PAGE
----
We keep hearing time and again about the pivotal role that data plays in driving growth, innovation, and competitiveness. It has become the bedrock for success across all industries. In essence, data has become the foundation of our every endeavour, from crafting technical blogs, educational content, and testing products or debugging software to explore the complexities of AI/ML training models and algorithms, data lies at the heart of all these tasks.
Obtaining precise data that perfectly fit various needs and interests can be a Herculean task. Searching the internet for the exact data you need can be both frustrating and time-consuming. Even if you manage to find suitable data, the process of cleaning and processing it may demand valuable time, resources, and expenses. Moreover, privacy concerns, data sensitivity, copyrights, and regulatory restrictions often stand as significant barriers. For example, datasets containing sensitive information like medical data, financial records data, or obtaining a demo dataset from a copyrighted website, etc.
In situations like these, synthetic data comes to save the day! In this article, we’ll explore what synthetic data is all about and how you can generate it in Python using 2 different libraries.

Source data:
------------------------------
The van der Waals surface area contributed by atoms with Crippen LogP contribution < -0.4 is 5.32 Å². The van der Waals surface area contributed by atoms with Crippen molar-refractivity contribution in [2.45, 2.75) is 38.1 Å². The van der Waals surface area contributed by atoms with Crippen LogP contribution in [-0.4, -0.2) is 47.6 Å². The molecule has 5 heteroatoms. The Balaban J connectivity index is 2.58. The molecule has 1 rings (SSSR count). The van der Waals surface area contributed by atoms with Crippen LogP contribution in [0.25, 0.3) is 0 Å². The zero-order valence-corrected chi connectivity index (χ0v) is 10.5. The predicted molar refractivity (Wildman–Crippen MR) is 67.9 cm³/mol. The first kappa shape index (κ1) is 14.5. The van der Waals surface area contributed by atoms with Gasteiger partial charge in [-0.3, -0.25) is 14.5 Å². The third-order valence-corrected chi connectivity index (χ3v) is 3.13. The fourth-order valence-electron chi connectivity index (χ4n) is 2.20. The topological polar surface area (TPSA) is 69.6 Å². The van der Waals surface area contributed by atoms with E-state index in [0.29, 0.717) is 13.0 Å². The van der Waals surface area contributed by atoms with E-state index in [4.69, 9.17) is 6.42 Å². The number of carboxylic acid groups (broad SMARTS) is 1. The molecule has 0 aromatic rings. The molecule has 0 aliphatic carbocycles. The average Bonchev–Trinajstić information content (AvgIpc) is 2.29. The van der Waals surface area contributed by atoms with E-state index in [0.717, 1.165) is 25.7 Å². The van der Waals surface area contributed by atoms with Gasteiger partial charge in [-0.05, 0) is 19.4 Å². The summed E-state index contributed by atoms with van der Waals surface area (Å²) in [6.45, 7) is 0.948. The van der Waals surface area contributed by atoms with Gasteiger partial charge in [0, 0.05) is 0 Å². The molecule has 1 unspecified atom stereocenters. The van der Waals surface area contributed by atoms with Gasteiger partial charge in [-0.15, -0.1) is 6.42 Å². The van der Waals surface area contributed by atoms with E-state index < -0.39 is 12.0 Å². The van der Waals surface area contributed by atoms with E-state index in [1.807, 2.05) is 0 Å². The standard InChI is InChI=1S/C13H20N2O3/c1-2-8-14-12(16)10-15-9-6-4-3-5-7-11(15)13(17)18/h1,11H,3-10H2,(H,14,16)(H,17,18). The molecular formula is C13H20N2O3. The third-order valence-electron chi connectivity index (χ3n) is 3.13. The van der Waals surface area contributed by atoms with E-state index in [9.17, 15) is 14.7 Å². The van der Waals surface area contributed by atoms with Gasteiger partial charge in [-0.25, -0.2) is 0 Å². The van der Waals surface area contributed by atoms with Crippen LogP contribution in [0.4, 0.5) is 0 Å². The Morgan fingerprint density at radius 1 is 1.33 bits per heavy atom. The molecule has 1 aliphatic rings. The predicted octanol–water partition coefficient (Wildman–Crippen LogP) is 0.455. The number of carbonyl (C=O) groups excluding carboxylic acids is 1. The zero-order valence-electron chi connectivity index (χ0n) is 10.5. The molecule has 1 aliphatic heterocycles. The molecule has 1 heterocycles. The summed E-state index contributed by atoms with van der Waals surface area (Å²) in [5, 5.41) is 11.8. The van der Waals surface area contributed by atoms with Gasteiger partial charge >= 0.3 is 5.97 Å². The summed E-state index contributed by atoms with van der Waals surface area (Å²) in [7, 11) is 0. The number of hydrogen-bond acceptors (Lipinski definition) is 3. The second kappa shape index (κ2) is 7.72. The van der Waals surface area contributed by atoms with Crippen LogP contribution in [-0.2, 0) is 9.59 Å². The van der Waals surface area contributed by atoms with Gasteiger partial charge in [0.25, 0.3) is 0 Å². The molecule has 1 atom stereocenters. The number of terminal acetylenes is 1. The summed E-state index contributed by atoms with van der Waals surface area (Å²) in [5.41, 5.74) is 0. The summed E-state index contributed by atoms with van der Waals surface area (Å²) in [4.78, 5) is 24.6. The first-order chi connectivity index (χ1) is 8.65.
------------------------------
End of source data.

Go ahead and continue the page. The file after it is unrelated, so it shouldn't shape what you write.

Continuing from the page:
What is synthetic data?
Synthetic data, according to Wikipedia, is data that is artificially generated instead of being derived from real-world events. In the simplest language,
Synthetic Data = Fake Data
It is a replication of real data that may maintain its resemblance without disclosing any specific information about real individuals, situations, or entities. You might have already heard different terms, including computer-generated data, artificial data, AI-generated data, or simulated data, but essentially, they all are more or less the same – Fake Data.
Why is synthetic data required?
You may wonder why we need synthetic data when we already have plenty of real-world data. It is valuable for various reasons, it allows us to create additional data that looks like real data but doesn’t…